Two poems from Bra Willie Kgositsile’s books formed the basis for two recent compositions of mine, the first of which was Memorial (2015) for voice and electronics, from If I Could Sing. I don’t know if Willie ever heard Memorial. I sent him an audio file, but never heard back. In early 2018 I started composing a new work for voice and saxophone quartet based on Willie’s Where Her Eye Sits: After reading Cheryl Harris’s From the War Journals, which celebrated a mutual love for Pablo Neruda between Cheryl and Willie that they passed on to little Thebe in his very name. I was hoping that I could obtain Willie’s permission to write this, and wanted to make sure that he had heard the earlier work.
Suddenly, I found myself on YouTube, shocked to witness Cyril Ramaphosa delivering a eulogy for him. The outpouring of love for what Willie stood for, and the respect and reverence accorded him, reminded me of how modest and powerful he really was in life, as well as how many lives he had touched, not least in my Chicago. As Halim El-Dabh said, we do not need to “plug in” to connect to this source; we already have the power of “unyazi” within us.
|1.||“UNYAZI Electronic Music Symposium and Festival 2005,” ArtAfrica,|
|2.||Iolanda Pensa, “Art and Artists at Dak’Art 2004,” Nafas Art Magazine, May 2004, “The United States Participation In Dak’art 2004 The Biennale Of Contemporary African Art,” e-flux, May 1, 2004.|
|3.||Gwen Ansell, “Ndhiko Xaba: Way too hip,” New Frame, 22 July 2020; Nomusa Xaba, It’s Been A Long Time Coming (Broomfield, Colorado: Clearwater Publishing, 2009).|
|4.||Cheryl I. Harris, “Whiteness as Property,” Harvard Law Review 106, no. 8 (June 1993): 1713n9.|
|5.||“Earl Sweatshirt x MOCA – Conversation with Cheryl I. Harris,” Museum of Contemporary Art in Los Angeles, 20 December 2019.|
|7.||Antjie Krog, Country of My Skull: Guilt, Sorrow, and the Limits of Forgiveness in the New South Africa (New York: Three Rivers Press, 1998), English-language edition.|
|8.||George E. Lewis, “Too Many Notes: Computers, complexity and culture in Voyager,” Leonardo Music Journal 10, 2000, 33-39.|
|9.||Program, Unyazi Electronic Music Symposium And Festival 2005, available at:|
|11.||Aryan Kaganof, Unyazi of the Bushveld (film),|
|12.||Setjhaba Mofokeng, “Legend said to pass on the legacy: Jazz percussionist to share world of knowledge with upcoming artists,” Soweto Urban, 8 December 2016,|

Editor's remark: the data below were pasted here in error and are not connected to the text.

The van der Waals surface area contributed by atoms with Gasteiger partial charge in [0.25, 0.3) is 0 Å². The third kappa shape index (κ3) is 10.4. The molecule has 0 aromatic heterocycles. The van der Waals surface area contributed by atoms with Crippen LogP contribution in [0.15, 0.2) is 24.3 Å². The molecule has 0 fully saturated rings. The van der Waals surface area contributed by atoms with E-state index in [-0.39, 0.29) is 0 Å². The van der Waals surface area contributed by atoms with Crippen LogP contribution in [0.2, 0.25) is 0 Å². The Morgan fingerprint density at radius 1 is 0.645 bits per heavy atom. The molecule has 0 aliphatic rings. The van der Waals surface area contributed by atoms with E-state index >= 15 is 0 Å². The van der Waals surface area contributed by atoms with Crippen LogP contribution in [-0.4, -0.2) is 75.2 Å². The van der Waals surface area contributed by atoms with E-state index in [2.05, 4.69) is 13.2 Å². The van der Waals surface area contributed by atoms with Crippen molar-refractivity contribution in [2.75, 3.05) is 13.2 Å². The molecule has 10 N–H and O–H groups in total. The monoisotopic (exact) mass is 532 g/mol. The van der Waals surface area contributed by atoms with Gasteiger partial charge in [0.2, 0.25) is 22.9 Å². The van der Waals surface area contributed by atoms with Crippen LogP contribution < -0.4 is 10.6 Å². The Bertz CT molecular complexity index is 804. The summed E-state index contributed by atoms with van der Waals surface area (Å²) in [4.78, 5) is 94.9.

|13.||Evan Parker, “Synergetics-Phonomanie III,” Leo Records CD LR239/240, 2 compact discs, 1996. You can hear two recordings of Voyager with Thebe Lipere from this collection at. The writer Gwen Ansell, who I met at Unyazi, quotes Thebe about our meeting in Austria in Ansell, Soweto Blues: Jazz, Popular Music, and Politics in South Africa (New York and London: Continuum, 2004), 243.|
|15.||Program, Unyazi Electronic Music Symposium And Festival 2005, The reference is to Robert Farris Thompson, Flash of the Spirit: African and Afro-American Art and Philosophy (New York: Vintage, 1983), xiii.|
|16.||Bidoun, “A Conversation with DJ Mutamassik,” Elsa M’bala, “Crossing Boundaries of Doubt – Passer La Frontiere Des Doutes — Über die Grenze der Zweifel: A Fragmentary Narrative in Nine Chapters,”|
|17.||Program, Unyazi Electronic Music Symposium And Festival 2005.|
|19.||George E. Lewis, A Power Stronger Than Itself: The AACM and American Experimental Music (University of Chicago Press, 2008).|
|20.||On the Africa Channel in the United States, one can still watch reruns of the intriguing soap opera The Wild, featuring Mabalane’s wife Gail Nkoane.|
|21.||“Global Jazz in Harlem,” The Record 33, no. 2, 19 September 2007.|
|22.||Howard Mandel, “South African jazz hero Zim Nqgawana dies, age 52,” Jazz Beyond Jazz: Howard Mandel’s Urban Improvisation, 11 May 2011.|
|23.||Mark Corroto, “Ernest Dawkins’ New Horizons Ensemble: Jo’burg Jump,” All About Jazz, 1 December 2011.|
|25.||Hawkins is now Manager of Public Programs and Education Resources at Jazz at Lincoln Center, as well as host of a Sirius XM show on South African Jazz. Khumalo is now Senior Lecturer in Music at the Wits School of Arts.|
|26.||Nhlanhla Masondo, director, Shwabada: The Music of Ndikho Xaba, (trailer). The film shows a brief excerpt from the 2007 telematic performance between New York and Durban.|